ST. JOHN: What would California be without the Pacific ocean? Does it also shape our collective view of the world? David Helvarg writes the ocean's gift to California is a part of the belief that change is the only assistant. His new book talks about our state's ongoing love affair with the sea. Thank you so much for coming in. HELVARG: Thank you for having me on. ST. JOHN: The name of the book is the golden shore. It's your belief that Californians have a different relationship with their coastline than people in other states. Is there a difference between the way that we look at the ocean and the shoreline than say people on the east coast like New England? HELVARG: I think there are a number of ways that it's different here. And part of it is just this sense of entitlement that most Californians have to the beach and the ocean. I think it's tremendously accessible, but also it's part of our history that we're a late maritime frontier. We didn't overbuild the coast to the extend that it was in the east. And during the American revolution, there were less than 500 Europeans living here, Spanish, and I think for the locals, they weren't such welcomed guests. But we really had these booms with the gold rush and World War II. And until then, we had this incredible coastline that was undeveloped, and we have these tremendous resources offshore. So even though we wiped out a lot of our wildlife, it came back because we have the California current, one of the world's great upwelling zones that brings up the plankton every season that acts as the Pasteurland for this feeing frenzy, and we made smart decisions late in our history in the 1960s and 70s to protect the coastline, to use science to determine how to restore the wildlife. Policies, national policies like the Marine mammal protection act and local acts like the white shark protection act. One of the reading California shark scientists says to me that the return of the white shark is a good sign for the ecosystem and problematic for recreational water users. [ LAUGHTER ] ST. JOHN: Yes! How much do you think we owe to the California coastal commission for the preservation of this coastline that we have? HELVARG: I think it was a tremendous moment. I think the coastal act is for California what the clean air and clean water act are for the nation. And it was a decision that was popular. The state house was not able to pass the act. And so in 1972, it was taken to the initiative route. And this was three years after the Santa Barbara oil spill. ST. JOHN: Ah! HELVARG: Which was really the image of these oilbergs defined with the burning river in Ohio defined the growth of environmental awareness in this nation. Californians voted overwhelmingly to protect a protection which essentially stopped bad development plans that were then put up and down the coast and gave public access to the shore, which was one of the key provisions of the act. You only protect what you love, and Californians have that access to 1,100-mile was spectacular coastline from the southern where the wide beaches and relatively calm waters and 100 million beach visits a year just in LA County. And then you get north of point conception, and it turns into the north Pacific, it's wild and untamed, and you get north of -- up to the golden gate, our coastal counties have 25 million people from the golden gate to the Oregon border, less than one million. So we still have is some of the most spectacular, the largest unroaded wilderness north of Alaska. And we're the most populous state, the world's 8th largest economy, and yet we really have become a model. How to live well with the ocean, and developed an understanding that healthy ocean and clean waters actually enhance our economy and way of being. ST. JOHN: I love the way your book tells these stories up and down the coast. And one you mentioned San Diego's Donna Frye who was on our City Council for many years and the role that she played in water cleanliness in the ocean. How important do you think her contribution was to clean water in California? HELVARG: I think it's a typical California story in that her husband Skip Frye is kind of with his egg-shaped boards that he shaped and a famed soul surfer of the 1960s, and in the 1990, he was getting sick all the time after his sessions. And Donna said, why are they, the healthiest people I know getting sick all the time? She traced it down to stormwater runoff and became a campaigner for clean water. And I'm hoping she'll be there tonight. She's still one of my local heroes because this is how people come to it out of their sense of -- you know, you go in the ocean to get your stoke, and when surfers were starting to get sick, they got organized. So you have don Athe Surfrider foundation, which has got all these chapters up and down the coast, really resonant with the first surfing clubs that formed in the 1930s. There's this great continuity in California between the land and the Pacific, the largest body of water on the planet. ST. JOHN: Right. Well, you yourself were a surfer, right? How do you think the surfing culture has really affected that relationship with the ocean in California? HELVARG: I think it's tremendously important that recreation water users, surfers and kayakers are a significant political force in the state along with fishermen, along with the ports and tourism. And why it works in California, you have this democracy of interest where things fail on the coast is where you have a single industry or special interest dominating. So with the fishermen dominating in New England, you've seen the serial collapse and overfishing collapse of that resource. In Louisiana and the gulf where the oil and gas dominates, I was down there during the BM oil spill, and before that, I saw the storm impacts from the loss of wetlands linked to the industry and the cancer alley in the lower part of Mississippi where the refineries are. In California, no industry determines how we use our oceans. And we have these very contentious battles that can go on for years, but the endpoints tend to be good really because you have all the stakeholders passionately engaged. ST. JOHN: Yes. HELVARG: And even the Navy when I went out here, on one of the amphibious assault vessels they have, the Navy calls it the prius of warships. It burns 1/3 the fuel of other ships, war fighting ships of its class. And the captain explained to me, of course it was going to be based in San Diego because the Navy understands, this is the environmental state. And if the Navy is going to transition, the secretary of Navy wants to, he wants them 50% fossil free by 2020. So an ambitious goal driven in part by where you are. Vand enberg airforce base takes up 35 miles of our coastline, and it's where we file the satellites out toward Antarctica. But the airforce has a group with the coastal commission not to be firing rockets during seal pupping season on the channel islands. So I love that mix of environmentalist and militarism that helps define the state. ST. JOHN: Okay. The military is moving 60% of its assets to the west coast, so there is more activity in San Diego and up and down our coast than ever before. How do you see that affecting our coastal waters? HELVARG: Well, there are all these challenges, but as I say in the book, the Navy has not been defined by California as California has been defined by the Navy from -- we talk about Fremont and the sort of ragged band of mercenaries who raised the bear flag over California and then took general Vallejo's wine cellar and got drunk. But it was really the Navy that came in, and the Navy and marines that seized California. San Pedro was a major port, and there was competition between San Pedro and San Diego until World War II. And World War II redefined the state again. Two million people went to the Pacific out of here, and we built -- ironically they thought of Northern California as army country and Southern California as Navy, but we actually built up the ships up in Northern California and all the aircraft down here for what was then the army/air corp. So I think the Navy's and California's history is converging around issues like marine spatial planning, marine protection, how we work and operate in our offshore waters. ST. JOHN: Difficult to be doing exercises when you have marine mammals swimming around underneath. HELVARG: And to do shipping we've got the two largest ports in America in L.A./long beach, and yet the issue of ship strikes and sonar have become very real in California because Californians want the economic activity but they want it done in the right way so that we protect our fellow Californians with fins and flukes. ST. JOHN: We have to talk about some of the research done at the Scripps institution of oceanography. Can you tell us about the significance of what goes on there? HELVARG: Oh, sure. This is about a chapter called currents of discovery, and even though Stanford got sort of a boost up with Hopkins marine lab, a few years later the Scripps family met up with Bill Ritter who was a zoologist from Harvard who wanted to get a lab going, and they got one going here in San Diego that became really a world center of our understanding, which is still growing, it's still minimal. Our understanding of this 71% of the planet that's 96% of its living habitat. And bill Ritter really talked about life sciences and developed the biological perspective, change in World War II where Scripps became a center of oceanography so we could understand the sonars and the understanding of wave trains for amphibious landings. And in the cold war, Scripps was a center of deep ocean science that helped us chase Soviet submarines. Today it's gone back to a broader perspective of of the impact of ocean environments. And Scripps has become a leader on a number of fronts butch there's also month ray, which is a submarine canyon deeper than the grand canyon, and that sort of attracts scientists like chum attracts sharks. So Scripps is sort of the old -- it used to be the twin Vaticans of oceanography were Scripps and woodshole in Massachusetts. Now we also have Monterey and in hum bolt the Trinity labs ST. JOHN: I wanted to ask you about something that is perhaps more of a threat to the ocean. The two nuclear power plants we have right on the edge of the ocean, and there's some talk about doing seismic studies to see if they're prepared. I actually saw an otter being pulled out by the fisheries to check on the population because they might beasced by these seismic studies. Is that something that you're concerned about at all? HELVARG: Well, it's interesting because we have two here in San Diego that are shut down for now. ST. JOHN: Right. San Onofre. HELVARG: San Onofre and -- ST. JOHN: Diablo canyon. HELVARG: It was interesting to me that it wasn't the 14 geologists on the payroll of PG& E that found there was an additional faultline offshore, it was the science for the geological survey. And since that finding, they want to do more science to understand the threat from that fault line to the lab, especially in the wake of what happened in Japan. They wanted to do some very strong sonar testing, and the public in the area didn't like it because we have had two of the most spectacular whale seasons in the last two years. And the coastal commission said, yeah, this needs to be investigated but you're going to have to find a less invase you have way to do it. I think over time, we may see like with the humbolt bay reactor, we may see our other nukes decommission said. In the '60s and '70s the plan was to develop the whole coastline along the line was Orange County, and PG& E projected having 20 nuclear power plants in Malibu. ST. JOHN: When was that? HELVARG: That was in the '60s. If you go up to Bodega Bay, there's a big hole in Bodega Head where they had already dug the foundation for what they were going to call an atomic park. Of course the San Andreas fault was right there, and also to the north where they planned another. I think if we're not going to have nukes in California, and we really have determined as a society in California that we're not going to do more offshore oil drilling, then we're going to have to open up to the new technologies for tidal and wind and wave energy. And in the urban coastline here, this is maybe a good area to get the state to open up to new ocean-based kinetic energy systems that can help us into the future. ST. JOHN: Okay, very interesting history! If you would like to learn more about what David is writing about our coastline, the book is called the golden shore, California's love affair with the sea. Thank you so much for coming in. HELVARG: Thank you. I'll be at Scripps this evening at 6:30.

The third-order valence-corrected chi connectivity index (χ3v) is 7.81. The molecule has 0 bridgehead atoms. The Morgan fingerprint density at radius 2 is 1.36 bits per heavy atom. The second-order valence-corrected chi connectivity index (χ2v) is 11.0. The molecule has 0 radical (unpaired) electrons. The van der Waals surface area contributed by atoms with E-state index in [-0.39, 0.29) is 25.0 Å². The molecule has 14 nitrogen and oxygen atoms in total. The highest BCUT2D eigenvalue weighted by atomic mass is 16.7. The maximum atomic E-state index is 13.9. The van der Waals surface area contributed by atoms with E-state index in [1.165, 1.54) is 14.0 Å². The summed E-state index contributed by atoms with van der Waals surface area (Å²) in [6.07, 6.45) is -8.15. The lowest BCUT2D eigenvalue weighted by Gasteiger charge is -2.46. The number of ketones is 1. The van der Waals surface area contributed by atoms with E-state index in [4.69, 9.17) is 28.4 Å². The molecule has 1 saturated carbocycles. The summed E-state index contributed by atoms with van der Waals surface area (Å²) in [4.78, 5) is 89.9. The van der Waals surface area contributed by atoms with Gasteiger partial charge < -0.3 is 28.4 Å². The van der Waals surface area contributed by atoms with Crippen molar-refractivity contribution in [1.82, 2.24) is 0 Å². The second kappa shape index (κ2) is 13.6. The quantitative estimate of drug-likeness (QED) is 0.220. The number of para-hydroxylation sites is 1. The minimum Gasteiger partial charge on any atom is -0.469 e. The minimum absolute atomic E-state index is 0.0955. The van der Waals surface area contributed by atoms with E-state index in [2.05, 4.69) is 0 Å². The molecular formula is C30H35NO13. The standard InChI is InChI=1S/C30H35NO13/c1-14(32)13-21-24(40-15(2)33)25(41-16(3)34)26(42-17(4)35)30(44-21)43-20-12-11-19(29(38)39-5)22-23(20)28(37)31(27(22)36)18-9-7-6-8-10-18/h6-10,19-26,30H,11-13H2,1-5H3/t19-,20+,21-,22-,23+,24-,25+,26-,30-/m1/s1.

How does one write a biography of a shoreline?

It's not easy, even when an accomplished writer like David Helvarg is enraptured by the history, archeology and physical beauty of a truly amazing natural phenomenon.

"California's shoreline is where U.S. westward expansion ended , but the promise never did..." says Helvarg in the introduction to his biography called "The Golden Shore."


And a biography is what Helvarg has written, exploring how our ambitions and psyches have been shaped by living next to the Pacific Ocean. How we are now and have ever been a state of risk-takers and daredevils, of renewal and rebirth, of entrepreneurship and slackerdom.

Most surprisingly, perhaps, Helvarg, who lives in coastal Northern California but who did some time as an Ocean Beach surfer, maintains that we have been good stewards of our shoreline, maintaining access and curbing the urge to develop.